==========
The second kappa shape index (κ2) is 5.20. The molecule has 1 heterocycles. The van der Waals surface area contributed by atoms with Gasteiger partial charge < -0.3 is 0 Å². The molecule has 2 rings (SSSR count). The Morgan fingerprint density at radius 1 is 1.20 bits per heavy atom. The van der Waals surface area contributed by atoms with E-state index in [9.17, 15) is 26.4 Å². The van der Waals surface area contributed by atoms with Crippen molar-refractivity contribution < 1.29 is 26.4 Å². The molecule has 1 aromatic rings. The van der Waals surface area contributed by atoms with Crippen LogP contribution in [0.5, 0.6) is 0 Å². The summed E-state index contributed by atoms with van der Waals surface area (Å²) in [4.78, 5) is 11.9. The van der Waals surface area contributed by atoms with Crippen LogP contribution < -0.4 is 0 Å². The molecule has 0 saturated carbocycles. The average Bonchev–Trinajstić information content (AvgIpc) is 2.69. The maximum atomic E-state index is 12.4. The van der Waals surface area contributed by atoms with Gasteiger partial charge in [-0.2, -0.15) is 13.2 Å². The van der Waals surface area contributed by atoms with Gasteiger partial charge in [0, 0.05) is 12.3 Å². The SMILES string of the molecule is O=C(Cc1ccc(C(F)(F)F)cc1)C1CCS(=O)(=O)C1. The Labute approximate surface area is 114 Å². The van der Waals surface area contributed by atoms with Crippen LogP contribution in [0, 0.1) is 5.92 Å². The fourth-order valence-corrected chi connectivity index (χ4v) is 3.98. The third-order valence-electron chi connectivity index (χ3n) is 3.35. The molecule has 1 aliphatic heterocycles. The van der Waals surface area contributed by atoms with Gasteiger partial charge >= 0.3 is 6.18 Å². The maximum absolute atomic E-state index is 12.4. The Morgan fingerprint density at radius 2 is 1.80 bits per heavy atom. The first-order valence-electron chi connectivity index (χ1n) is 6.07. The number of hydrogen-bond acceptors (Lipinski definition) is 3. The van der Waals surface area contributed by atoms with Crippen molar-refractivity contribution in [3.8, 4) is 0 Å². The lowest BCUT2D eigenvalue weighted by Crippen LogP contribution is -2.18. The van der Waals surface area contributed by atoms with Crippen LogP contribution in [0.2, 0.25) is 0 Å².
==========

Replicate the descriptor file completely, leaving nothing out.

The second kappa shape index (κ2) is 5.20. The molecule has 1 heterocycles. The van der Waals surface area contributed by atoms with Gasteiger partial charge < -0.3 is 0 Å². The molecule has 2 rings (SSSR count). The Morgan fingerprint density at radius 1 is 1.20 bits per heavy atom. The van der Waals surface area contributed by atoms with E-state index in [9.17, 15) is 26.4 Å². The van der Waals surface area contributed by atoms with Crippen molar-refractivity contribution < 1.29 is 26.4 Å². The molecule has 1 aromatic rings. The van der Waals surface area contributed by atoms with Crippen LogP contribution in [0.5, 0.6) is 0 Å². The summed E-state index contributed by atoms with van der Waals surface area (Å²) in [4.78, 5) is 11.9. The van der Waals surface area contributed by atoms with Crippen LogP contribution < -0.4 is 0 Å². The molecule has 0 saturated carbocycles. The average Bonchev–Trinajstić information content (AvgIpc) is 2.69. The maximum atomic E-state index is 12.4. The van der Waals surface area contributed by atoms with Gasteiger partial charge in [-0.2, -0.15) is 13.2 Å². The van der Waals surface area contributed by atoms with Gasteiger partial charge in [0, 0.05) is 12.3 Å². The SMILES string of the molecule is O=C(Cc1ccc(C(F)(F)F)cc1)C1CCS(=O)(=O)C1. The Labute approximate surface area is 114 Å². The van der Waals surface area contributed by atoms with Crippen LogP contribution in [0, 0.1) is 5.92 Å². The fourth-order valence-corrected chi connectivity index (χ4v) is 3.98. The third-order valence-electron chi connectivity index (χ3n) is 3.35. The molecule has 1 aliphatic heterocycles. The van der Waals surface area contributed by atoms with Gasteiger partial charge >= 0.3 is 6.18 Å². The maximum absolute atomic E-state index is 12.4. The Morgan fingerprint density at radius 2 is 1.80 bits per heavy atom. The first-order valence-electron chi connectivity index (χ1n) is 6.07. The number of hydrogen-bond acceptors (Lipinski definition) is 3. The van der Waals surface area contributed by atoms with Crippen molar-refractivity contribution in [3.8, 4) is 0 Å². The lowest BCUT2D eigenvalue weighted by Crippen LogP contribution is -2.18. The van der Waals surface area contributed by atoms with Crippen LogP contribution in [0.2, 0.25) is 0 Å².